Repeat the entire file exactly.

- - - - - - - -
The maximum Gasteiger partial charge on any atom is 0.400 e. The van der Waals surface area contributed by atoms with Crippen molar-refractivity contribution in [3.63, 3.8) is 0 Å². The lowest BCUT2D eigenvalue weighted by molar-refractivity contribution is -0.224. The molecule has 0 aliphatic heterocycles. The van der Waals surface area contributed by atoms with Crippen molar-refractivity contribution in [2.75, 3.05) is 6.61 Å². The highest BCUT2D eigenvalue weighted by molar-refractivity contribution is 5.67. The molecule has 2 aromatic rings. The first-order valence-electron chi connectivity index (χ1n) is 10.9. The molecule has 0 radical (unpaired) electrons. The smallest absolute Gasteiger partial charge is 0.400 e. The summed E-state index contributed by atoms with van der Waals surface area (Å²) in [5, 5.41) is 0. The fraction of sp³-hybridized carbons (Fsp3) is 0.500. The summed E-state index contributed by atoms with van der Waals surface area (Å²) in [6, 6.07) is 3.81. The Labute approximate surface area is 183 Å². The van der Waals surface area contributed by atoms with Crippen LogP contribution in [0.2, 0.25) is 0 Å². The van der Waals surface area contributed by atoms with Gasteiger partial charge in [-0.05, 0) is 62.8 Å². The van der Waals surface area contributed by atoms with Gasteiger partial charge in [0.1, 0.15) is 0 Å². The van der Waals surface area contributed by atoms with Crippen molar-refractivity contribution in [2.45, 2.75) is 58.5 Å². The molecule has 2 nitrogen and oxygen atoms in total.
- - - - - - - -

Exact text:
The maximum Gasteiger partial charge on any atom is 0.400 e. The van der Waals surface area contributed by atoms with Crippen molar-refractivity contribution in [3.63, 3.8) is 0 Å². The lowest BCUT2D eigenvalue weighted by molar-refractivity contribution is -0.224. The molecule has 0 aliphatic heterocycles. The van der Waals surface area contributed by atoms with Crippen molar-refractivity contribution in [2.75, 3.05) is 6.61 Å². The highest BCUT2D eigenvalue weighted by molar-refractivity contribution is 5.67. The molecule has 2 aromatic rings. The first-order valence-electron chi connectivity index (χ1n) is 10.9. The molecule has 0 radical (unpaired) electrons. The smallest absolute Gasteiger partial charge is 0.400 e. The summed E-state index contributed by atoms with van der Waals surface area (Å²) in [5, 5.41) is 0. The fraction of sp³-hybridized carbons (Fsp3) is 0.500. The summed E-state index contributed by atoms with van der Waals surface area (Å²) in [6, 6.07) is 3.81. The Labute approximate surface area is 183 Å². The van der Waals surface area contributed by atoms with Crippen LogP contribution in [0.2, 0.25) is 0 Å². The van der Waals surface area contributed by atoms with Gasteiger partial charge in [-0.05, 0) is 62.8 Å². The van der Waals surface area contributed by atoms with Gasteiger partial charge in [0.1, 0.15) is 0 Å². The van der Waals surface area contributed by atoms with Crippen molar-refractivity contribution in [2.45, 2.75) is 58.5 Å². The molecule has 2 nitrogen and oxygen atoms in total.